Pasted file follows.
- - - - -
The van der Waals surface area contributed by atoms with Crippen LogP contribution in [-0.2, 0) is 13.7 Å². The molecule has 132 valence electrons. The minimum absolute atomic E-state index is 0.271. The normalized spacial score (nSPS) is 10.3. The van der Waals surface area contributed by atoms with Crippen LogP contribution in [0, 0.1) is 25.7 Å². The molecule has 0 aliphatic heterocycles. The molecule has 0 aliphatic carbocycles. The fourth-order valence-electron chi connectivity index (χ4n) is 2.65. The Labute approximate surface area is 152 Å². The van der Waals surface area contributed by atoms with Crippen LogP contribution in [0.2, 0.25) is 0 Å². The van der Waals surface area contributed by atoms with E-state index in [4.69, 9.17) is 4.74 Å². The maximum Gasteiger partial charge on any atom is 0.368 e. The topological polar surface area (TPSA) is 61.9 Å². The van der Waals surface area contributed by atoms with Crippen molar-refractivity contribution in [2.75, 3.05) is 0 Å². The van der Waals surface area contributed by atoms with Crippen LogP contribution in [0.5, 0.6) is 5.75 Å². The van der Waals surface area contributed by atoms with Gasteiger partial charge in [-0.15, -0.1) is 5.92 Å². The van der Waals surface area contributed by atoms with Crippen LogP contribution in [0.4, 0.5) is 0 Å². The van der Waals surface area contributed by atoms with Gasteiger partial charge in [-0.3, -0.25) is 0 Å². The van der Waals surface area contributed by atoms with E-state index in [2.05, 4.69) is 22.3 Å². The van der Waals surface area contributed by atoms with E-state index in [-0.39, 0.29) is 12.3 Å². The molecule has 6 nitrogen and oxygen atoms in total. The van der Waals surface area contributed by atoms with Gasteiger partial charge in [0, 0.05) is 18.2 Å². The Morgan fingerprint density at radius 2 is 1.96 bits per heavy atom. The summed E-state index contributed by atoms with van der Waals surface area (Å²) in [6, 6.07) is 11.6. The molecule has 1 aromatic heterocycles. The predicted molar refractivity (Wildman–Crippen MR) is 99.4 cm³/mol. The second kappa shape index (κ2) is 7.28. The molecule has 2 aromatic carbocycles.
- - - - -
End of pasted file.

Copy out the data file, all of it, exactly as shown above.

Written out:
The van der Waals surface area contributed by atoms with Crippen LogP contribution in [-0.2, 0) is 13.7 Å². The molecule has 132 valence electrons. The minimum absolute atomic E-state index is 0.271. The normalized spacial score (nSPS) is 10.3. The van der Waals surface area contributed by atoms with Crippen LogP contribution in [0, 0.1) is 25.7 Å². The molecule has 0 aliphatic heterocycles. The molecule has 0 aliphatic carbocycles. The fourth-order valence-electron chi connectivity index (χ4n) is 2.65. The Labute approximate surface area is 152 Å². The van der Waals surface area contributed by atoms with Crippen LogP contribution in [0.2, 0.25) is 0 Å². The van der Waals surface area contributed by atoms with E-state index in [4.69, 9.17) is 4.74 Å². The maximum Gasteiger partial charge on any atom is 0.368 e. The topological polar surface area (TPSA) is 61.9 Å². The van der Waals surface area contributed by atoms with Crippen molar-refractivity contribution in [2.75, 3.05) is 0 Å². The van der Waals surface area contributed by atoms with Crippen LogP contribution in [0.5, 0.6) is 5.75 Å². The van der Waals surface area contributed by atoms with Gasteiger partial charge in [-0.15, -0.1) is 5.92 Å². The van der Waals surface area contributed by atoms with Crippen LogP contribution in [0.4, 0.5) is 0 Å². The van der Waals surface area contributed by atoms with Gasteiger partial charge in [-0.3, -0.25) is 0 Å². The van der Waals surface area contributed by atoms with E-state index in [2.05, 4.69) is 22.3 Å². The van der Waals surface area contributed by atoms with E-state index in [-0.39, 0.29) is 12.3 Å². The molecule has 6 nitrogen and oxygen atoms in total. The van der Waals surface area contributed by atoms with Gasteiger partial charge in [0, 0.05) is 18.2 Å². The Morgan fingerprint density at radius 2 is 1.96 bits per heavy atom. The summed E-state index contributed by atoms with van der Waals surface area (Å²) in [6, 6.07) is 11.6. The molecule has 1 aromatic heterocycles. The predicted molar refractivity (Wildman–Crippen MR) is 99.4 cm³/mol. The second kappa shape index (κ2) is 7.28. The molecule has 2 aromatic carbocycles.